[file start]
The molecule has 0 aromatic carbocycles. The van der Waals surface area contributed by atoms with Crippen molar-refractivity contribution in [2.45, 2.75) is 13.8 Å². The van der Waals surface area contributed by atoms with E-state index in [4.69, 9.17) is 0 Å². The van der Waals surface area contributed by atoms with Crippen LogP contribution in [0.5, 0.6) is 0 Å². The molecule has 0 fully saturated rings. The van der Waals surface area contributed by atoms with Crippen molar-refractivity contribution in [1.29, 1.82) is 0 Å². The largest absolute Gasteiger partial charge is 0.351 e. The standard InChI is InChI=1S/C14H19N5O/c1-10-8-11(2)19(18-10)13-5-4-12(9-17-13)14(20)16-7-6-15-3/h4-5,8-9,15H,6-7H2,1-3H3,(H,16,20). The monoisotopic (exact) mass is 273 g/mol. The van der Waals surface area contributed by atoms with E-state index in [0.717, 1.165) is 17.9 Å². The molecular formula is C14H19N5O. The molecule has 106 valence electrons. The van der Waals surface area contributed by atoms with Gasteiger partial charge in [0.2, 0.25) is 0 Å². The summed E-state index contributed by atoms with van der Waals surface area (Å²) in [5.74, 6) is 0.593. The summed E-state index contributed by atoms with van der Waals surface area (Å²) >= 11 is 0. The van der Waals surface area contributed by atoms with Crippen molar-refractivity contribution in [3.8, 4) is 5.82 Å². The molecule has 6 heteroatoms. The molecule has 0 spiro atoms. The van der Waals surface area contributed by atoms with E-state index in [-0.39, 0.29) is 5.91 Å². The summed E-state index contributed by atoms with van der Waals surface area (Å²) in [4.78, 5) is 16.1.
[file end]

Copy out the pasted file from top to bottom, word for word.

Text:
The molecule has 0 aromatic carbocycles. The van der Waals surface area contributed by atoms with Crippen molar-refractivity contribution in [2.45, 2.75) is 13.8 Å². The van der Waals surface area contributed by atoms with E-state index in [4.69, 9.17) is 0 Å². The van der Waals surface area contributed by atoms with Crippen LogP contribution in [0.5, 0.6) is 0 Å². The molecule has 0 fully saturated rings. The van der Waals surface area contributed by atoms with Crippen molar-refractivity contribution in [1.29, 1.82) is 0 Å². The largest absolute Gasteiger partial charge is 0.351 e. The standard InChI is InChI=1S/C14H19N5O/c1-10-8-11(2)19(18-10)13-5-4-12(9-17-13)14(20)16-7-6-15-3/h4-5,8-9,15H,6-7H2,1-3H3,(H,16,20). The monoisotopic (exact) mass is 273 g/mol. The van der Waals surface area contributed by atoms with E-state index in [0.717, 1.165) is 17.9 Å². The molecular formula is C14H19N5O. The molecule has 106 valence electrons. The van der Waals surface area contributed by atoms with Gasteiger partial charge in [0.2, 0.25) is 0 Å². The summed E-state index contributed by atoms with van der Waals surface area (Å²) in [5.74, 6) is 0.593. The summed E-state index contributed by atoms with van der Waals surface area (Å²) >= 11 is 0. The van der Waals surface area contributed by atoms with Crippen molar-refractivity contribution in [3.8, 4) is 5.82 Å². The molecule has 6 heteroatoms. The molecule has 0 spiro atoms. The van der Waals surface area contributed by atoms with E-state index in [-0.39, 0.29) is 5.91 Å². The summed E-state index contributed by atoms with van der Waals surface area (Å²) in [4.78, 5) is 16.1.